However, as noted above, I think they will be primarily focused in internal corporate activities, instead of any functions that deal with corporate customers. I have already noted customers distaste for not being able to deal with and have direct human interaction when it comes to their requests for support when they have an issue. I think we could expect an even stronger reaction if corporate customers were asked to interface with a machine for their complex equipment and service needs.

I would also expect even this type of resistance to reduce in the future as each successively tech comfortable generation matriculates up through management to positions with purchase decision responsibility.

The drive for automation within corporations and businesses has started with the internal functions. Just as the automation of spreadsheets reduced the need for the number of accountants in business, so is the drive for on-line processes, tools and tracking systems reducing the need for the number of other types of support staff.

As processes continue to be implemented and refined, and as tools for the tracking of work continue to expand and go on-line, the business environment becomes ripe for automation. Sales opportunities are now tracked from suspect to prospect to bid to contract to implementation in on-line tools. How much data resides in that tool that can be automatically reviewed, with the generation of sales forecasts, booking reports and expected profitability projections made available with just a few key strokes.

Costs are likewise automatically tracked via on-line time charging and the utilization of already automated production and shipping capabilities. How much easier will it then be to generate booking, shipping, revenue and profitability reports.

People in these support and accounting roles who have up to now been providing these periodic reports and functions need to be aware of which way the automated wind is blowing.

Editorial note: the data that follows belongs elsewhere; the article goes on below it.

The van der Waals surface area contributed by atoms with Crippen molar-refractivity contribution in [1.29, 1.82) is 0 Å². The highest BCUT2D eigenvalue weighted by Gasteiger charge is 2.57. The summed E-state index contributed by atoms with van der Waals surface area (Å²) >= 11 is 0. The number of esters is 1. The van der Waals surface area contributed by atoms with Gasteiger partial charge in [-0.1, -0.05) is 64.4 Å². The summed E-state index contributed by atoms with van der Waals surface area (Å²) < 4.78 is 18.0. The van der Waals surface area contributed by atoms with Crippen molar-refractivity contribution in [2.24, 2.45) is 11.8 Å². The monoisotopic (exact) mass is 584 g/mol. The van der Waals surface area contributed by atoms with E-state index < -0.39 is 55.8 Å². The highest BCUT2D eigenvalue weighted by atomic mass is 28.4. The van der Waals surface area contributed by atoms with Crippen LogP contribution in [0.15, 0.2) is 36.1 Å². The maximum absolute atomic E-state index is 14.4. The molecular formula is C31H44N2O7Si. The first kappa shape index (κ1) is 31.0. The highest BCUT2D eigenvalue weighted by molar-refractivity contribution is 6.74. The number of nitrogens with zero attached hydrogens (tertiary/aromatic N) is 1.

So where does that leave us?

First I think everyone is going to need to “up their game”. People are going to have to get reacquainted with the risk-reward scenario. The relatively safer “support” type roles are going to get squeezed almost out of existence. You are going to have to be able to “do” something, not just support the people who actually are doing something.

It is always the “new” or next great thing that is prized in business. People will have to relearn that following the past methods of success will not now provide them with success. They will have to get used to looking forward and trying to predict what will be needed and then trying to move in that direction instead of relying on what was once needed. The creative spark will need to be reignited in all workers as those who wait to be told what they need to do will probably be automated (or off-shored) out of their current roles.

Everyone will truly have to get used to and good at selling. Selling their products, their services, their vision, their ideas, their value, their future. It will probably not be good enough to align with and support someone else who is able to do this.

Everyone will also have to get good at delivering. Customers will want their solutions in ever shorter time frames. Look at how Amazon is driving toward same day – immediate gratification – delivery for their customers. Customers will be defined as those that use your particular service or value. That means that they can be internal to the organization, external to the organization or both.

And value will not be a report. It will have to be more along the lines of an idea, or the fulfillment of an idea.